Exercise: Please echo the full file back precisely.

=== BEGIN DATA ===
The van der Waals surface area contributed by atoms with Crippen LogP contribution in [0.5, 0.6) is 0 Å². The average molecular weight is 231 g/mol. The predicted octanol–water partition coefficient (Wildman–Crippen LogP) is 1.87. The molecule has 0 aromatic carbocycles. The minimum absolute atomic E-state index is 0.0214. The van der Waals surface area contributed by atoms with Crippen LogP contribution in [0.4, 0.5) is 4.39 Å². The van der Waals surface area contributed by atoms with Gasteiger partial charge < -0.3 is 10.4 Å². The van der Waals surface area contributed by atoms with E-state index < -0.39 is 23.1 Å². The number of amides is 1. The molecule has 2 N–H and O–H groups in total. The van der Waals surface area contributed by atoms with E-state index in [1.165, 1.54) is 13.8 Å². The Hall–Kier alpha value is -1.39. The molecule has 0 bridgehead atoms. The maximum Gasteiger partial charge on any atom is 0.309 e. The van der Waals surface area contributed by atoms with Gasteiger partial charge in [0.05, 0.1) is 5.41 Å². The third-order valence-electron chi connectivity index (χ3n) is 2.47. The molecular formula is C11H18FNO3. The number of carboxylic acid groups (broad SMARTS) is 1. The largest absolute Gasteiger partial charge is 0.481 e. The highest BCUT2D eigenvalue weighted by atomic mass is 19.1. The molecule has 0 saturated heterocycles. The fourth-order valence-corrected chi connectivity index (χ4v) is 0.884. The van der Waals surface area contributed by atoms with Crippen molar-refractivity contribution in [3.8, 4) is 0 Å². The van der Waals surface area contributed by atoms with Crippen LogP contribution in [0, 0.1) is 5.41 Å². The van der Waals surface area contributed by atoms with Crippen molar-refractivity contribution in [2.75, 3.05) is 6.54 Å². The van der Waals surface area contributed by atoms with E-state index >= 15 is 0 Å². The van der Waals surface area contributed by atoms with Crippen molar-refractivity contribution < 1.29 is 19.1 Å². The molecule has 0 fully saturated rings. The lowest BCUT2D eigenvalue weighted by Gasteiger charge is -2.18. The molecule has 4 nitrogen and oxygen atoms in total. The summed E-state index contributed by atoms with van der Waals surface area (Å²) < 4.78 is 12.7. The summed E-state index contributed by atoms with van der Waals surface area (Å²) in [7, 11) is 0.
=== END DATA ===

The van der Waals surface area contributed by atoms with Crippen LogP contribution in [0.5, 0.6) is 0 Å². The average molecular weight is 231 g/mol. The predicted octanol–water partition coefficient (Wildman–Crippen LogP) is 1.87. The molecule has 0 aromatic carbocycles. The minimum absolute atomic E-state index is 0.0214. The van der Waals surface area contributed by atoms with Crippen LogP contribution in [0.4, 0.5) is 4.39 Å². The van der Waals surface area contributed by atoms with Gasteiger partial charge < -0.3 is 10.4 Å². The van der Waals surface area contributed by atoms with E-state index < -0.39 is 23.1 Å². The number of amides is 1. The molecule has 2 N–H and O–H groups in total. The van der Waals surface area contributed by atoms with E-state index in [1.165, 1.54) is 13.8 Å². The Hall–Kier alpha value is -1.39. The molecule has 0 bridgehead atoms. The maximum Gasteiger partial charge on any atom is 0.309 e. The van der Waals surface area contributed by atoms with Gasteiger partial charge in [0.05, 0.1) is 5.41 Å². The third-order valence-electron chi connectivity index (χ3n) is 2.47. The molecular formula is C11H18FNO3. The number of carboxylic acid groups (broad SMARTS) is 1. The largest absolute Gasteiger partial charge is 0.481 e. The highest BCUT2D eigenvalue weighted by atomic mass is 19.1. The molecule has 0 saturated heterocycles. The fourth-order valence-corrected chi connectivity index (χ4v) is 0.884. The van der Waals surface area contributed by atoms with Crippen molar-refractivity contribution in [3.8, 4) is 0 Å². The van der Waals surface area contributed by atoms with Crippen LogP contribution in [0, 0.1) is 5.41 Å². The van der Waals surface area contributed by atoms with Crippen molar-refractivity contribution in [2.75, 3.05) is 6.54 Å². The van der Waals surface area contributed by atoms with E-state index >= 15 is 0 Å². The van der Waals surface area contributed by atoms with Crippen molar-refractivity contribution < 1.29 is 19.1 Å². The molecule has 0 fully saturated rings. The lowest BCUT2D eigenvalue weighted by Gasteiger charge is -2.18. The molecule has 4 nitrogen and oxygen atoms in total. The summed E-state index contributed by atoms with van der Waals surface area (Å²) < 4.78 is 12.7. The summed E-state index contributed by atoms with van der Waals surface area (Å²) in [7, 11) is 0.